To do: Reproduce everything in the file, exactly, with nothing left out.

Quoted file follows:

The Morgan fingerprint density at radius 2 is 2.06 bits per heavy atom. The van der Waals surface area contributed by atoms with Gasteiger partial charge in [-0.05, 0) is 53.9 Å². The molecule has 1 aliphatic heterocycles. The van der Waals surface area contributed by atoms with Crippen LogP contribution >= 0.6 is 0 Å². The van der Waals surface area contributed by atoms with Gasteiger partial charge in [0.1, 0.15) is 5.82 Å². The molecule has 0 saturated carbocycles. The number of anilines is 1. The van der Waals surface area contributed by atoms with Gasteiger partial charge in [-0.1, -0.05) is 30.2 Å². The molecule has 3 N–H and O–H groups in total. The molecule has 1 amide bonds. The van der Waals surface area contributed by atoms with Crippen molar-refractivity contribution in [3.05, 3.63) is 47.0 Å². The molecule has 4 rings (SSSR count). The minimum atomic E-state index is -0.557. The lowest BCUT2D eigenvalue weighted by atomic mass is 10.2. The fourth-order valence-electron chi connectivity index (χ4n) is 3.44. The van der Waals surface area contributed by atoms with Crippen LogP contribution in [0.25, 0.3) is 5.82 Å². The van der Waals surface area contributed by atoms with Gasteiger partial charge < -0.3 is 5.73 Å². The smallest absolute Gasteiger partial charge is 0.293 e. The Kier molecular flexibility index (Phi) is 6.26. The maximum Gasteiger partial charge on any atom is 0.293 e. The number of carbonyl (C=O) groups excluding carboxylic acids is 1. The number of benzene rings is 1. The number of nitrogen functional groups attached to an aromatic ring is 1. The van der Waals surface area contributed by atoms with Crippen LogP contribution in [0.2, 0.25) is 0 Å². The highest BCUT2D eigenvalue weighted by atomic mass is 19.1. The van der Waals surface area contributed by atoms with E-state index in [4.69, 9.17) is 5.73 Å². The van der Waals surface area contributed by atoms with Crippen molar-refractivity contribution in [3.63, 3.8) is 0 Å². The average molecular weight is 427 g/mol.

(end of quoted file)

The Morgan fingerprint density at radius 2 is 2.06 bits per heavy atom. The van der Waals surface area contributed by atoms with Gasteiger partial charge in [-0.05, 0) is 53.9 Å². The molecule has 1 aliphatic heterocycles. The van der Waals surface area contributed by atoms with Crippen LogP contribution >= 0.6 is 0 Å². The van der Waals surface area contributed by atoms with Gasteiger partial charge in [0.1, 0.15) is 5.82 Å². The molecule has 0 saturated carbocycles. The number of anilines is 1. The van der Waals surface area contributed by atoms with Gasteiger partial charge in [-0.1, -0.05) is 30.2 Å². The molecule has 3 N–H and O–H groups in total. The molecule has 1 amide bonds. The van der Waals surface area contributed by atoms with Crippen molar-refractivity contribution in [3.05, 3.63) is 47.0 Å². The molecule has 4 rings (SSSR count). The minimum atomic E-state index is -0.557. The lowest BCUT2D eigenvalue weighted by atomic mass is 10.2. The fourth-order valence-electron chi connectivity index (χ4n) is 3.44. The van der Waals surface area contributed by atoms with Crippen LogP contribution in [0.25, 0.3) is 5.82 Å². The van der Waals surface area contributed by atoms with Gasteiger partial charge < -0.3 is 5.73 Å². The smallest absolute Gasteiger partial charge is 0.293 e. The Kier molecular flexibility index (Phi) is 6.26. The maximum Gasteiger partial charge on any atom is 0.293 e. The number of carbonyl (C=O) groups excluding carboxylic acids is 1. The number of benzene rings is 1. The number of nitrogen functional groups attached to an aromatic ring is 1. The van der Waals surface area contributed by atoms with Crippen LogP contribution in [0.2, 0.25) is 0 Å². The highest BCUT2D eigenvalue weighted by atomic mass is 19.1. The van der Waals surface area contributed by atoms with E-state index in [4.69, 9.17) is 5.73 Å². The van der Waals surface area contributed by atoms with Crippen molar-refractivity contribution in [3.63, 3.8) is 0 Å². The average molecular weight is 427 g/mol.